- Fintech Friday
- Predictions and Developments Shaping the Banking and Fintech Industry in 2023
Predictions and Developments Shaping the Banking and Fintech Industry in 2023
🍿 Quick Snack
🏦 In 2023, Big banks will enter the BaaS (Banking-as-a-Service) market by partnering with retailers/merchants to focus on commercial and small business opportunities and take advantage of high payment or loan volume.
👀 Chinese billionaire Jack Ma, founder of Alibaba and one of the most influential figures in Chinese business and technology, is ceding control of fintech giant Ant Group.
📈 Consolidation deals, such as Paya’s acquisition by Canadian FinTech Nuvei, helped boost sentiment and drive the FinTech IPO Index up 13.5% for the first time since it’s been tracked.
🚫 JPMorgan Chase shut down the website of a college financial aid platform it bought for $175 million after alleging the company’s founder created nearly 4 million fake customer accounts.
🍔 The Full Meal
#1: Big banks will enter the BaaS (Banking-as-a-Service) market by partnering with retailers/merchants rather than consumer-facing fintechs, to focus on commercial and small business opportunities and take advantage of high payment or loan volume.
#2: Banks and credit unions will turn to embedded fintech (the integration of fintech products and services into financial institutions’ websites, mobile apps, and business processes) to counter the trend of platforms like Square, Amazon, and Shopify diversifying their service offerings and deepening relationships with small business customers.
#3: Buy now, pay later (BNPL) providers will become more prominent and evolve from financing individual purchases to financing lines of credit, becoming the new entry-level offering for credit cards. However, few banks are showing interest in this service.
#4: The regulatory environment for banking in 2023 will be messy. At the end of last year, the Consumer Financial Protection Bureau (CFPB) has asked the Supreme Court to overturn an appellate ruling that the agency’s funding structure is unconstitutional. If that was not enough, the Federal Trade Comission (FTC) required Mastercard to provide other debit networks with the keys to convert tokenized card account information for online transactions, putting merchant and retailer revenue above fraud prevention and consumer security.
#5: 2023 is predicted to be the year that bank executives finally invest conversational AI, in order to accelerate their digital transformation efforts. Credit unions in particular are expected to deploy chatbots, with one in four stating plans to do so in 2023. Nonetheless, institutions will require more than just chatbot deployment: they will need to implement intelligent digital assistants (IDAs) with natural language understanding and more sophisticated conversation capability.
Jack Ma, the chairman of Alibaba Group, is ceding control of Ant Group, the company that owns Alipay.
Ant Group announced it would end agreements that had allowed Ma to hold a dominant position within the company’s corporate governance structure.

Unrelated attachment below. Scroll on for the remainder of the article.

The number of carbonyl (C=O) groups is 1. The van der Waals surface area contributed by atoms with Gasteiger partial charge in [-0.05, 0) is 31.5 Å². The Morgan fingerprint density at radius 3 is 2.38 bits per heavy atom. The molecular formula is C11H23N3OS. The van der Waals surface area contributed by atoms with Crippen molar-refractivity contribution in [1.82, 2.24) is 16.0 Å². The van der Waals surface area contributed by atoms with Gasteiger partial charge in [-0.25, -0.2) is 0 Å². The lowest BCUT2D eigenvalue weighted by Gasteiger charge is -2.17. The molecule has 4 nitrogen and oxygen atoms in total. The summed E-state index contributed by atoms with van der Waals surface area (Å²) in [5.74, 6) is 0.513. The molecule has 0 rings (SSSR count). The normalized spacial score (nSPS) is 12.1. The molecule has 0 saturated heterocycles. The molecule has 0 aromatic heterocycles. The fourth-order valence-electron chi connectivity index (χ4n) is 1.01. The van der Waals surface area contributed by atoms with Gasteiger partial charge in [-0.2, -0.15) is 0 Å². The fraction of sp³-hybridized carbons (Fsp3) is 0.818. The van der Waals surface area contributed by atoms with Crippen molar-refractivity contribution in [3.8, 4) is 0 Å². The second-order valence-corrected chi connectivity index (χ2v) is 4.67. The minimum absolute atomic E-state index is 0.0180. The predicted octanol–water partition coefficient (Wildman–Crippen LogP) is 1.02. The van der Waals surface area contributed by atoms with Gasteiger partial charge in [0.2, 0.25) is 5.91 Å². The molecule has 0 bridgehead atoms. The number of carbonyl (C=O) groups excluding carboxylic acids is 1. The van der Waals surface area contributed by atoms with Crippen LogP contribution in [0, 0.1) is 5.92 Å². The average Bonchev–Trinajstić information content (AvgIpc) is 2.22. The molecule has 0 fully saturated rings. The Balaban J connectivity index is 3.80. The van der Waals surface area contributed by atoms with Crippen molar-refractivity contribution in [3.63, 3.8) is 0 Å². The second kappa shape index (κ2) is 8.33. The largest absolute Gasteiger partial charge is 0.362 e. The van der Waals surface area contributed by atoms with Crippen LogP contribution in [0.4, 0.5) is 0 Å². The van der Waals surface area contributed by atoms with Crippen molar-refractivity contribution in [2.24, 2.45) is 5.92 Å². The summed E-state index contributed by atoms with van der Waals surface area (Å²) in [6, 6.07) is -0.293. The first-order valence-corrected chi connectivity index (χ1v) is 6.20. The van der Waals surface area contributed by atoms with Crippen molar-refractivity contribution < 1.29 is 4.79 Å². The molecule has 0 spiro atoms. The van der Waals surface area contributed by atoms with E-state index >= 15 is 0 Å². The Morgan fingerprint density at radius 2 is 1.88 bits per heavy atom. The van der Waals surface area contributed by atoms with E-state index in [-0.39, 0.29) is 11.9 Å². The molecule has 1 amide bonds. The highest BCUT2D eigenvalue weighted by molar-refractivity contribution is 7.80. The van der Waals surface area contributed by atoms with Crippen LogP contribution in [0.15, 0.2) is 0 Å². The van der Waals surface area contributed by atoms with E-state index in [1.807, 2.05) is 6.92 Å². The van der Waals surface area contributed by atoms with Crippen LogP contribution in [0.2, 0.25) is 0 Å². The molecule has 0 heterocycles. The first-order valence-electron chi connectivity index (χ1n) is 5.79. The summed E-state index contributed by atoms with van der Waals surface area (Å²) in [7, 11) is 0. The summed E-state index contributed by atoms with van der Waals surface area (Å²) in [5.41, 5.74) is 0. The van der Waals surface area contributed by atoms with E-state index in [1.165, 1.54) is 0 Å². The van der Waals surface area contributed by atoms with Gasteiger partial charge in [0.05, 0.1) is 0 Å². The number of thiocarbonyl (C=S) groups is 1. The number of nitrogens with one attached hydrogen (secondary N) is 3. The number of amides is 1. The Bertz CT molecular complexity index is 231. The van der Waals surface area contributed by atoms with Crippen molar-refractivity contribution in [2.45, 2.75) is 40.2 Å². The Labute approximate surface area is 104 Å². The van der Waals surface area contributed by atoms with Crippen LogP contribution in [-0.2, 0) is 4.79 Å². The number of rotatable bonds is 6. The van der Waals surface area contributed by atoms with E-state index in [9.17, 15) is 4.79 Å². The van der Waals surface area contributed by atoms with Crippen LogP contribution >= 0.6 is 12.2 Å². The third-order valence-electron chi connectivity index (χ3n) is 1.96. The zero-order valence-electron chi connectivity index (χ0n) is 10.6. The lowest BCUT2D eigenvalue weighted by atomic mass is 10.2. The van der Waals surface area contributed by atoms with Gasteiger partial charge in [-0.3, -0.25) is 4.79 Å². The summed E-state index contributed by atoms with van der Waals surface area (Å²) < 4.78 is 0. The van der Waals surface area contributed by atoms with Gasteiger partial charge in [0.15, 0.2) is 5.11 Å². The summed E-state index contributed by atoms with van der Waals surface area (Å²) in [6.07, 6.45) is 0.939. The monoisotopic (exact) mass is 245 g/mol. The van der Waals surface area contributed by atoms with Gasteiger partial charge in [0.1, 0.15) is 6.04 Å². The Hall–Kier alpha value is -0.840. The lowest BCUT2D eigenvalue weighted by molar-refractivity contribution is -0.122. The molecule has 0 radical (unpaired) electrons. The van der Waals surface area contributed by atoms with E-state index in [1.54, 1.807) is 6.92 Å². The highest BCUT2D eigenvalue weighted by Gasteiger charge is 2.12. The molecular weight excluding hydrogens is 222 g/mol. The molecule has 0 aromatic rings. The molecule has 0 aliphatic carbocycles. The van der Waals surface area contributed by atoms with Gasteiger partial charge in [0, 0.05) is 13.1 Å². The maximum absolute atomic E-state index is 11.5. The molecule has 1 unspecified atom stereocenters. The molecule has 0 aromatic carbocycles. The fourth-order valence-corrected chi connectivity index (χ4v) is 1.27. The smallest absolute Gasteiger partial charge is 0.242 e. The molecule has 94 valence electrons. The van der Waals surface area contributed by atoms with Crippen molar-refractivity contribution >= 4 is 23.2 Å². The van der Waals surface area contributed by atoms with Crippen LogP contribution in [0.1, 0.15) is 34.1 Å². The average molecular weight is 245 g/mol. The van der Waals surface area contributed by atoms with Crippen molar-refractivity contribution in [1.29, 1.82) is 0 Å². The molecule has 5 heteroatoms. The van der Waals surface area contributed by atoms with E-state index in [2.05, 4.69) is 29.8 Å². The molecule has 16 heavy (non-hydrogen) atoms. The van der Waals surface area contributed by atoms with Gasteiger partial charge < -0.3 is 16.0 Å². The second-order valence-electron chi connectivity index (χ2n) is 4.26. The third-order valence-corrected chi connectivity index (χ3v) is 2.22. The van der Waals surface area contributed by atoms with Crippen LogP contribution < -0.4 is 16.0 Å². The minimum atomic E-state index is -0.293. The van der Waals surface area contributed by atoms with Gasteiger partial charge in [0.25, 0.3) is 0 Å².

Ma influenced Ant Group through a handful of investment vehicles that owned a combined 50.5% stake in the fintech giant.
Jack Ma and nine other company executives and employees will have voting rights they had agreed to use independently of one another.
Chinese authorities blocked Ant’s initial public offering in 2020 after Ma called the country’s banks “state-owned pawnshops” during a speech in Shanghai.
The company was ordered to return to its roots as a payment provider and a year later, Alibaba was fined $2.8 billion following an antitrust investigation.
The FinTech IPO Index soared 13.5% through the week, marking the first time it’s happened since it’s been tracked.
The rally is due to positive sentiment in the tech sector, as well as macroeconomic data that suggests inflation may be cooling, which could lead to the Fed slowing its pace of interest rate hikes.
Consumer-focused names, such as Affirm and Upstart, also saw gains, with Affirm up 32.7% and Upstart up 32.3%.
The Index was also affected by individual stories such as Paya, which rocketed up 25% following news of its acquisition by Canadian FinTech Nuvei for $1.3 billion.
JPMorgan Chase shut down the website for a college financial aid platform it bought for $175 million, Frank, after alleging the company’s founder, Charlie Javice, created nearly 4 million fake customer accounts.
JPMorgan previously touted the deal as giving it the “fastest-growing college financial planning platform” used by more than 5 million students at 6,000 institutions.
Months after the transaction closed, JPMorgan said it learned the truth after sending out marketing emails to a batch of 400,000 Frank customers. About 70% of the emails bounced back, the bank said in a lawsuit filed last month in federal court.
Specifically, after being pressed for confirmation of Frank’s customer base during the due diligence process, Javice used a data scientist to invent millions of fake accounts, according to JPMorgan.
Instead of gaining a business with 4.25 million students, JPMorgan had one with “fewer than 300,000 customers,” JPMorgan said in the suit.
💸 Funding Rounds
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